Dane in Dane County, Wisconsin — The American Midwest (Great Lakes)
Doty told legislators, "Read the Ordinance of 1787 attentively -- it is the fundamental law of the country."
Dane was born in Massachusetts in 1752. He served in the Confederation Congress 1785-87. The Congress unanimously passed the Northwest Ordinance with a major amendment by Dane: "There shall be neither slavery nor involuntary servitude in said territory," -- it also contained a bill of rights four years before the Constitution's Bill of Rights. Ordinance provision also laid the foundation for the government of 32 states beyond the Northwest Territory.
Dane served in both houses of his state's Legislature. He died in 1835. His epitaph read: "His fame belongs to his country. Let the gratitude of future ages cherish it."
Erected 2005 by the Dane County Historical Society. (Marker Number 42.)
Marker series. This marker is included in the Wisconsin, Dane County Historical Society marker series.
Location. Touch for map. Marker is in this post office area: Dane WI 53529, United States of America.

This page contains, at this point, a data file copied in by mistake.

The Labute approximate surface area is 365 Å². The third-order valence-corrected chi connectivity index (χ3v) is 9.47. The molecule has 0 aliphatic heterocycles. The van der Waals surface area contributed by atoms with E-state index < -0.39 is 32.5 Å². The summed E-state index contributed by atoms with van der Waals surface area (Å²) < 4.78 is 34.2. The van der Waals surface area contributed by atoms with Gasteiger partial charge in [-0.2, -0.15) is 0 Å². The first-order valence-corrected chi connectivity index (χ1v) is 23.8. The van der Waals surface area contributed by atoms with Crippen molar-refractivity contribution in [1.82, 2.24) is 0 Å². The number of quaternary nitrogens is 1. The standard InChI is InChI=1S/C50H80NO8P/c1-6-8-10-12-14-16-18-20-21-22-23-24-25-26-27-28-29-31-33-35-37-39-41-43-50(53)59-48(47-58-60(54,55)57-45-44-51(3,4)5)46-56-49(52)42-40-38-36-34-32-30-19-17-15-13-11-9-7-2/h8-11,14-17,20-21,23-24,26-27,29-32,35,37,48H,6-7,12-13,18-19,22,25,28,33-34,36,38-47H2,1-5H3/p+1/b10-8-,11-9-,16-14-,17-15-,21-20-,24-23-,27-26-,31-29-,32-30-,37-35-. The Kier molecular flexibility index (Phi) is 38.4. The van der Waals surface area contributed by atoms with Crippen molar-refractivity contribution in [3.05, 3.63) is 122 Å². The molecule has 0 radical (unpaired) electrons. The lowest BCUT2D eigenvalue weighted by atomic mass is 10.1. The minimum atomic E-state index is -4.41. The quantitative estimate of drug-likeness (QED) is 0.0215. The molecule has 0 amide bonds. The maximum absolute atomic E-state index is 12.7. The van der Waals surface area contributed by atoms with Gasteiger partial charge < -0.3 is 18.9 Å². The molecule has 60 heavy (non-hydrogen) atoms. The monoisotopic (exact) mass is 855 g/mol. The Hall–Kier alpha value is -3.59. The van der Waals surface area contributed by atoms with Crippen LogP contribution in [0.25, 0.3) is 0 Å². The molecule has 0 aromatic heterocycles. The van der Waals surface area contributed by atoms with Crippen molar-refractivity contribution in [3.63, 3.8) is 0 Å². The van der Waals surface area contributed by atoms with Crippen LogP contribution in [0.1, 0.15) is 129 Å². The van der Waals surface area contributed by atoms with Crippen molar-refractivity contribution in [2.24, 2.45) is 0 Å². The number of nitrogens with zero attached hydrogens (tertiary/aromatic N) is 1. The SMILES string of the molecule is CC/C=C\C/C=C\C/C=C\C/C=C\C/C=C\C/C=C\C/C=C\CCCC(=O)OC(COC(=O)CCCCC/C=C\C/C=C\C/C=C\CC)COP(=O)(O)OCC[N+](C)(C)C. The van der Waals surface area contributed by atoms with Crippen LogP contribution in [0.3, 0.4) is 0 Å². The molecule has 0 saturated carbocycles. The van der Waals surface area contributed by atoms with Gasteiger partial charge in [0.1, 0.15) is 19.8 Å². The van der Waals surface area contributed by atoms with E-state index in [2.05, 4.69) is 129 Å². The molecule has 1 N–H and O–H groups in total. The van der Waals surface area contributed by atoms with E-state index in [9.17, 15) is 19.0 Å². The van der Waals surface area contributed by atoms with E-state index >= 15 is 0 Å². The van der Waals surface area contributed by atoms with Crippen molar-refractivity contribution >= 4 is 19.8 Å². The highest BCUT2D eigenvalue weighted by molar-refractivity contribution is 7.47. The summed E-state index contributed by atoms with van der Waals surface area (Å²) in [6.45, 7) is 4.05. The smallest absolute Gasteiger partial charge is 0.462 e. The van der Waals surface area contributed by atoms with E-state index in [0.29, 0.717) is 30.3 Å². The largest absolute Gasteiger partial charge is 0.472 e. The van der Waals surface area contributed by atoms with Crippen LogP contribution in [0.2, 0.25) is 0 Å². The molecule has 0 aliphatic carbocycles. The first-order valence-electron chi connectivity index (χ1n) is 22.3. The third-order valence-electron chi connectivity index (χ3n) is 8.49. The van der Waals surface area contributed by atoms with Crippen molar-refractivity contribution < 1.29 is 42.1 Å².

Other nearby markers. At least 8 other markers are within 8 miles of this marker, measured as the crow flies. Old Military Road - 100 Mile Point (approx. 1.7 miles away); Historic Tree (approx. 4½ miles away); Schumacher Farm (approx. 5.2 miles away); Ella Wheeler Wilcox (approx. 5½ miles away); The Matz Farmstead (approx. 7.3 miles away); St. Mary of the Oaks (approx. 7½ miles away); Indian Lake (approx. 7.6 miles away); Andreas Dahl (approx. 7.7 miles away).
More about this marker. There is an identical marker on the Dane County Courthouse in Madison, Wisconsin.
Categories. • Politics •
Credits. This page was last revised on June 16, 2016. This page originally submitted on November 6, 2010, by William J. Toman of Green Lake, Wisconsin. This page has been viewed 684 times since then. Last updated on November 7, 2010, by William J. Toman of Green Lake, Wisconsin. Photos: 1, 2, 3. submitted on November 6, 2010, by William J. Toman of Green Lake, Wisconsin. • Bill Pfingsten was the editor who published this page.